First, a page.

I had a doctor growing up who nicknamed me Mona Lisa. He said I hid behind my smile. I was a mystery to some doctors partly because if they asked how I felt, I would grin and respond with, “I’m fine.” He would say that he could see the wheels turning in my head, and the burdens I would carry behind my eyes. I’m not sure if it was my age at the time or just my strong will that kept me from giving up. Through my younger years I felt if I smiled through pain it would keep my family and friends from hurting along with me. I truly thought I was protecting them. I faced multiple health challenges as a young child. I did it with innocence, humor and a positive attitude. Don’t get me wrong, there were tears when the pain hit it’s various peaks, but I would always try to keep that upright arch on my face. I was never a very good liar, and to be honest despise people who do, but I sure learned to mask the pain.
Now as an adult only three years into my diagnosis with Ankylosing Spondylitis, I have realized he was right. When you have AS and the pain is at a peak moment there is no hiding. During flares, between exhaustion, headaches, and flat out pain, smiles are hard to use as the shield that I once depended on. I now know it is okay to show and express the pain. It doesn’t mean I’m weak or less than a “normal” person. Through the multiple doctors appointments, hospital stays and sleepless nights my loved ones suffered right along with me. I want to apologize and thank them for helping me through those younger years. I also realize as an adult that this thank you and apology is not necessary in the big picture. They were my loved ones, and as my support at the time, it was just part of the experience.
I know I did not choose to have multiple health obstacles, but when I was younger I couldn’t help but feel if I were not around suffering would of been obsolete for my loved ones. One of the most mentally painful days in my life was at the age of 12. I was told by someone who I believed cared for me, that I indeed caused them a lot of suffering and it would of been easier without my presence. It sat on my mind for years. I do confidently know now that the person who spoke these cruel words to a child had no true strength. They came from a lesser and selfish heart. I cannot change the past and the words that struck me so hard, but now with the strong support system I have in place, know that every challenge and cruel word uttered has helped make me the strong woman I am today. Oprah has a quote that I cherish and carry with me; “Forgiveness is letting go of the hope that the past could of been different”.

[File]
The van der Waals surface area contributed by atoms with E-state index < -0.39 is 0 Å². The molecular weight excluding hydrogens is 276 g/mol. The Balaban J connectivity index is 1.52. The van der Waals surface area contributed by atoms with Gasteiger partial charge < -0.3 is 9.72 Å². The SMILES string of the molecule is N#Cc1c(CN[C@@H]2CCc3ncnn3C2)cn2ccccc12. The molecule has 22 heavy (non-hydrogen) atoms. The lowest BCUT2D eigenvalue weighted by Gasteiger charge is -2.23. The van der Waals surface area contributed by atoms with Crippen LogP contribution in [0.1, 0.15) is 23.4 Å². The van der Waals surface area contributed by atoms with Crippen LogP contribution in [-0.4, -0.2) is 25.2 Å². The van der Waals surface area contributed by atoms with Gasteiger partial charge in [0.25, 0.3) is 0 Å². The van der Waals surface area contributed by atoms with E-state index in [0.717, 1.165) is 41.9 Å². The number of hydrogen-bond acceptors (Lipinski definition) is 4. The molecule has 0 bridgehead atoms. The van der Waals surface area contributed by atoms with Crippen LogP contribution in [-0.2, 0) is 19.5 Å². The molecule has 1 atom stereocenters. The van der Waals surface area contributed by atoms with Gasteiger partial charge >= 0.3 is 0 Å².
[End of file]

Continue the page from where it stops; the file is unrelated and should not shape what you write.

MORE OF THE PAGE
Like Mona Lisa, I still try and smile through any obstacle that may be facing me at the moment. I still think I mask it at times but also know it’s okay to admit I may not be 100%. Ankylosing Spondylitis has taught me so much. I have learned to express myself, who truly believes in and supports me, and how to accept the fact I may not be able to conquer the world alone. It has also taught me that I’ m a stronger woman than I ever thought possible. I know how important attitude is when it comes to your health and life in general. A favorite saying of mine is; “When you feel like giving up, remember why you held on for so long in the first place.”. I look at my loved ones and the many other ASers that are experiencing this journey along with me, and it confirms that my smile has never been in vain.
This article is intended to convey general educational information and should not be relied upon as a substitute for professional healthcare advice.